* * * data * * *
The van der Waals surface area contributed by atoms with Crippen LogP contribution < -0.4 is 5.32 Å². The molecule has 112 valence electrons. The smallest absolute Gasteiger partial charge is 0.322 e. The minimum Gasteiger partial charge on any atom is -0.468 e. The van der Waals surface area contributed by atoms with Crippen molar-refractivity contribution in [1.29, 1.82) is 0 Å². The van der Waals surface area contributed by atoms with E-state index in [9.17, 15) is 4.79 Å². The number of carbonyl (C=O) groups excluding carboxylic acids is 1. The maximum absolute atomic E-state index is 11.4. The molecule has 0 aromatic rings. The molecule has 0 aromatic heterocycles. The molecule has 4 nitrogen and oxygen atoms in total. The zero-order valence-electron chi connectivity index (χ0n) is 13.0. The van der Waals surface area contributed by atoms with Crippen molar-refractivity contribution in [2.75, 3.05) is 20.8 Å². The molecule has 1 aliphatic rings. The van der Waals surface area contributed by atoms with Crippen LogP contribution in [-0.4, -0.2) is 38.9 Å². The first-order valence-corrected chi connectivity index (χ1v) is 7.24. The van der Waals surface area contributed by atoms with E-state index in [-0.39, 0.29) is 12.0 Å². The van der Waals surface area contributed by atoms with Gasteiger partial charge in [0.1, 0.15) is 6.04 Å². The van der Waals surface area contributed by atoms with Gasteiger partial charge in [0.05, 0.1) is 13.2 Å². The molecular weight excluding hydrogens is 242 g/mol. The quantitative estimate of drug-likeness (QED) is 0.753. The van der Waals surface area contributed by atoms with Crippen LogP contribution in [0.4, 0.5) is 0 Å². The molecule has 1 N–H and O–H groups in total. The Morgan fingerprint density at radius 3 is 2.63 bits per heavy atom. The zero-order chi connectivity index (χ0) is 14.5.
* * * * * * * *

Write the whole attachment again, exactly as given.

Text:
The van der Waals surface area contributed by atoms with Crippen LogP contribution < -0.4 is 5.32 Å². The molecule has 112 valence electrons. The smallest absolute Gasteiger partial charge is 0.322 e. The minimum Gasteiger partial charge on any atom is -0.468 e. The van der Waals surface area contributed by atoms with Crippen molar-refractivity contribution in [1.29, 1.82) is 0 Å². The van der Waals surface area contributed by atoms with E-state index in [9.17, 15) is 4.79 Å². The number of carbonyl (C=O) groups excluding carboxylic acids is 1. The maximum absolute atomic E-state index is 11.4. The molecule has 0 aromatic rings. The molecule has 0 aromatic heterocycles. The molecule has 4 nitrogen and oxygen atoms in total. The zero-order valence-electron chi connectivity index (χ0n) is 13.0. The van der Waals surface area contributed by atoms with Crippen molar-refractivity contribution in [2.75, 3.05) is 20.8 Å². The molecule has 1 aliphatic rings. The van der Waals surface area contributed by atoms with Crippen LogP contribution in [-0.4, -0.2) is 38.9 Å². The first-order valence-corrected chi connectivity index (χ1v) is 7.24. The van der Waals surface area contributed by atoms with E-state index in [-0.39, 0.29) is 12.0 Å². The van der Waals surface area contributed by atoms with Gasteiger partial charge in [0.1, 0.15) is 6.04 Å². The van der Waals surface area contributed by atoms with Gasteiger partial charge in [0.05, 0.1) is 13.2 Å². The molecular weight excluding hydrogens is 242 g/mol. The quantitative estimate of drug-likeness (QED) is 0.753. The van der Waals surface area contributed by atoms with Crippen LogP contribution in [0.4, 0.5) is 0 Å². The molecule has 1 N–H and O–H groups in total. The Morgan fingerprint density at radius 3 is 2.63 bits per heavy atom. The zero-order chi connectivity index (χ0) is 14.5.